In California, the first state to legalize medical marijuana sales and use in 1996, this nonprofit requirement came in mid-2008, when State Attorney General Jerry Brown issued guidelines for medical marijuana operations to try to rein in the hundreds—if not thousands—of for-profit dispensaries that had cropped up, many turning into neighborhood nuisances, with doctors on staff who would write prescriptions for anyone who walked through the doors. (California's guidelines stating they should be nonprofit aren't law; they're in an opinion issued by Brown.) Now the epicenter of the regulated medical marijuana movement is in Oakland, Calif., where four licensed cannabis dispensaries operate under strict city and state guidelines. This summer, the city's voters approved by 80% a special 1.8% sales tax on marijuana sales that will go directly into the city's general fund, says Steve DeAngelo, the founder of nonprofit dispensary Harborside Health Center. He and his attorney, James Anthony, devised the idea of the special tax while discussing the city's financial straits. Harborside, which looks something like a tidy community bank, does $20 million in annual sales, has 30,000 registered patients in its collective, and 75 full-time employees, DeAngelo says. His product is tested for purity and potency at a laboratory he helped found, he says, adding that during the past year's recession his staff grew from 43 to 75, and says he pays each a living wage, provides them with health insurance and paid leave, and has recently added a pension program. A lifelong cannabis activist and entrepreneur, DeAngelo has also come up with a new business idea. He recently founded for-profit Harborside Management Associates, a firm that currently does consulting for cannabis dispensaries and hopes to become America's first franchised medical marijuana operation. College Course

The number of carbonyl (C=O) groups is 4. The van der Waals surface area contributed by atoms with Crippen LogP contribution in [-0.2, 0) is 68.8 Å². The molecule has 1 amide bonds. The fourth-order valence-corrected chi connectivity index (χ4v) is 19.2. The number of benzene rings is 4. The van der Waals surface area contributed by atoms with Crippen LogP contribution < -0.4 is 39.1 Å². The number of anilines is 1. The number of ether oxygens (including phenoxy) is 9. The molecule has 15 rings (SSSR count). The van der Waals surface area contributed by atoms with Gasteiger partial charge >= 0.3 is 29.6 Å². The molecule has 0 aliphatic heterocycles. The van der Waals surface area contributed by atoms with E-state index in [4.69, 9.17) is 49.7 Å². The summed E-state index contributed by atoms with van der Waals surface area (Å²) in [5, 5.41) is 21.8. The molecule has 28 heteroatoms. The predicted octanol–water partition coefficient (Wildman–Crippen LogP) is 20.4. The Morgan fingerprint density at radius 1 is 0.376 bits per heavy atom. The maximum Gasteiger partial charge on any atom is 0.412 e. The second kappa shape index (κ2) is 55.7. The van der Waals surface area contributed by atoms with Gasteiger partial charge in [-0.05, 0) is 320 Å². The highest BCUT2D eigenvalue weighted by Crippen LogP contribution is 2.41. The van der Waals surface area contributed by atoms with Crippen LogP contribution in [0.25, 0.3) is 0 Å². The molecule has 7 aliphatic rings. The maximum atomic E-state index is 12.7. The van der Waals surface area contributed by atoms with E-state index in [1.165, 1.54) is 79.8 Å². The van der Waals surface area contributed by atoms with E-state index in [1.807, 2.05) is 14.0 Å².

Also located in Oakland is Oaksterdam University, a nonaccredited private educational facility that teaches would-be dispensary owners to operate their own medical marijuana clinics. About 6,000 students have gone through its certificate program, which meets two hours a week for 13 weeks, says Greg Grimala, an Oaksterdam spokesperson. While there is no requirement for dispensary operators to be certified, education and training may help entrepreneurs gain local approval for the facilities. "It's very, very important for people who want to open dispensaries to work with their local government," Grimala says. "It's the local government that's going to dictate whether they want to have this business in their neighborhood. If you open up in a city that does not want you there, they'll find a way to force you out." Capital requirements for a new dispensary are $80,000 to $100,000 minimum, Grimala says. Richard Lee, who founded Oaksterdam University, agrees. He operates the Coffee Shop Blue Sky in Oakland, a combination for-profit coffee shop and for-profit medical marijuana dispensary that he says brings in $3 million in annual revenue. (Oakland's local ordinance calls for no "excessive" profit, and Lee says so far the city has not deemed his dispensary to be making excessive profits.) DeAngelo says he advises clients to plan on $250,000 in startup costs for larger operations like his own at Harborside. Along with purchasing marijuana plants and supplies, doing testing, staffing the facility, and providing adequate security, local jurisdictions often impose fees for licensing or conditional use permits, he says. No Cash Cow